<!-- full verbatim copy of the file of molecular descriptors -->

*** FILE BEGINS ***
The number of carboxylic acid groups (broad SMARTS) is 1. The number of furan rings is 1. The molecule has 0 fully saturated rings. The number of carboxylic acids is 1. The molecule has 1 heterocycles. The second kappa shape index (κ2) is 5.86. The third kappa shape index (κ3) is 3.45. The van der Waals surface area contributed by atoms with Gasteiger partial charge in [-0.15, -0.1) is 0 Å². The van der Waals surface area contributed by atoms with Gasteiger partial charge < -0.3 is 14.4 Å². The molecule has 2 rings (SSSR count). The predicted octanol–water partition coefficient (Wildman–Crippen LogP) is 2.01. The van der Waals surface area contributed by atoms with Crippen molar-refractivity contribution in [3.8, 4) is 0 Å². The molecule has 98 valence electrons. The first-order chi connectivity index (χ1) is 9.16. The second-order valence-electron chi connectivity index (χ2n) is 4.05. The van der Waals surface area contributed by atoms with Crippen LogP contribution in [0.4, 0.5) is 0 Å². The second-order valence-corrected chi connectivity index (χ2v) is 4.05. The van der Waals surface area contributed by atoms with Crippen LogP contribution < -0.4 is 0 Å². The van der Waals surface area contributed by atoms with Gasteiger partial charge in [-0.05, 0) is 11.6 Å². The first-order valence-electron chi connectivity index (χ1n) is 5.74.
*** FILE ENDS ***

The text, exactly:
The number of carboxylic acid groups (broad SMARTS) is 1. The number of furan rings is 1. The molecule has 0 fully saturated rings. The number of carboxylic acids is 1. The molecule has 1 heterocycles. The second kappa shape index (κ2) is 5.86. The third kappa shape index (κ3) is 3.45. The van der Waals surface area contributed by atoms with Gasteiger partial charge in [-0.15, -0.1) is 0 Å². The van der Waals surface area contributed by atoms with Gasteiger partial charge < -0.3 is 14.4 Å². The molecule has 2 rings (SSSR count). The predicted octanol–water partition coefficient (Wildman–Crippen LogP) is 2.01. The van der Waals surface area contributed by atoms with Crippen molar-refractivity contribution in [3.8, 4) is 0 Å². The molecule has 98 valence electrons. The first-order chi connectivity index (χ1) is 9.16. The second-order valence-electron chi connectivity index (χ2n) is 4.05. The van der Waals surface area contributed by atoms with Crippen LogP contribution in [0.4, 0.5) is 0 Å². The second-order valence-corrected chi connectivity index (χ2v) is 4.05. The van der Waals surface area contributed by atoms with Crippen LogP contribution < -0.4 is 0 Å². The van der Waals surface area contributed by atoms with Gasteiger partial charge in [-0.05, 0) is 11.6 Å². The first-order valence-electron chi connectivity index (χ1n) is 5.74.